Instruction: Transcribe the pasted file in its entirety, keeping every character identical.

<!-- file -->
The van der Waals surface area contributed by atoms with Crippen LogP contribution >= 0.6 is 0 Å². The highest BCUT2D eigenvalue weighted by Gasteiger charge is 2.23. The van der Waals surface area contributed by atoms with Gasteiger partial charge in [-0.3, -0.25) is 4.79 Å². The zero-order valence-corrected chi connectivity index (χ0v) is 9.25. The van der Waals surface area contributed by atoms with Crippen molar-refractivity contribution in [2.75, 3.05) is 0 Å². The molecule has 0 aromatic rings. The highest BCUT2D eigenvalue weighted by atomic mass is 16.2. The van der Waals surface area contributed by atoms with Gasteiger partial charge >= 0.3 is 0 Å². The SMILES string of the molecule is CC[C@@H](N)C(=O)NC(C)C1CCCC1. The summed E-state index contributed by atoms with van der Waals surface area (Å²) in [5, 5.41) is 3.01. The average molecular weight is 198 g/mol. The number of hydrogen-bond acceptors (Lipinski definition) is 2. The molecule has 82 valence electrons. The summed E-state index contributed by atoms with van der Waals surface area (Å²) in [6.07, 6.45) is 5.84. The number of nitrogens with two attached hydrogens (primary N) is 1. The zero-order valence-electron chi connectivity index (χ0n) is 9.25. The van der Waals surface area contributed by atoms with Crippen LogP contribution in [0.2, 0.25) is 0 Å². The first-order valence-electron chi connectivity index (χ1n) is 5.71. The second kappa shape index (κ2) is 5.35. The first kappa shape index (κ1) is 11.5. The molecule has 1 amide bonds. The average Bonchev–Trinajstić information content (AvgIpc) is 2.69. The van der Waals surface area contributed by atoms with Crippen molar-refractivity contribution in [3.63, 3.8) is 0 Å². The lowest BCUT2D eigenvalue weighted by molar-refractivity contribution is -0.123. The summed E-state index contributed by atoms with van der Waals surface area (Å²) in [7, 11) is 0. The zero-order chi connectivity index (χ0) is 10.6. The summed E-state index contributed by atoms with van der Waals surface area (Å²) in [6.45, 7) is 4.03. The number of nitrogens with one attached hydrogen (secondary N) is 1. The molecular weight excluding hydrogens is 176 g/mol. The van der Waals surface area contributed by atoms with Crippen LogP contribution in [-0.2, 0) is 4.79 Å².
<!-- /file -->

The van der Waals surface area contributed by atoms with Crippen LogP contribution >= 0.6 is 0 Å². The highest BCUT2D eigenvalue weighted by Gasteiger charge is 2.23. The van der Waals surface area contributed by atoms with Gasteiger partial charge in [-0.3, -0.25) is 4.79 Å². The zero-order valence-corrected chi connectivity index (χ0v) is 9.25. The van der Waals surface area contributed by atoms with Crippen molar-refractivity contribution in [2.75, 3.05) is 0 Å². The molecule has 0 aromatic rings. The highest BCUT2D eigenvalue weighted by atomic mass is 16.2. The van der Waals surface area contributed by atoms with Gasteiger partial charge >= 0.3 is 0 Å². The SMILES string of the molecule is CC[C@@H](N)C(=O)NC(C)C1CCCC1. The summed E-state index contributed by atoms with van der Waals surface area (Å²) in [5, 5.41) is 3.01. The average molecular weight is 198 g/mol. The number of hydrogen-bond acceptors (Lipinski definition) is 2. The molecule has 82 valence electrons. The summed E-state index contributed by atoms with van der Waals surface area (Å²) in [6.07, 6.45) is 5.84. The number of nitrogens with two attached hydrogens (primary N) is 1. The zero-order valence-electron chi connectivity index (χ0n) is 9.25. The van der Waals surface area contributed by atoms with Crippen LogP contribution in [0.2, 0.25) is 0 Å². The first-order valence-electron chi connectivity index (χ1n) is 5.71. The second kappa shape index (κ2) is 5.35. The first kappa shape index (κ1) is 11.5. The molecule has 1 amide bonds. The average Bonchev–Trinajstić information content (AvgIpc) is 2.69. The van der Waals surface area contributed by atoms with Crippen molar-refractivity contribution in [3.63, 3.8) is 0 Å². The lowest BCUT2D eigenvalue weighted by molar-refractivity contribution is -0.123. The summed E-state index contributed by atoms with van der Waals surface area (Å²) in [7, 11) is 0. The zero-order chi connectivity index (χ0) is 10.6. The summed E-state index contributed by atoms with van der Waals surface area (Å²) in [6.45, 7) is 4.03. The number of nitrogens with one attached hydrogen (secondary N) is 1. The molecular weight excluding hydrogens is 176 g/mol. The van der Waals surface area contributed by atoms with Crippen LogP contribution in [-0.2, 0) is 4.79 Å².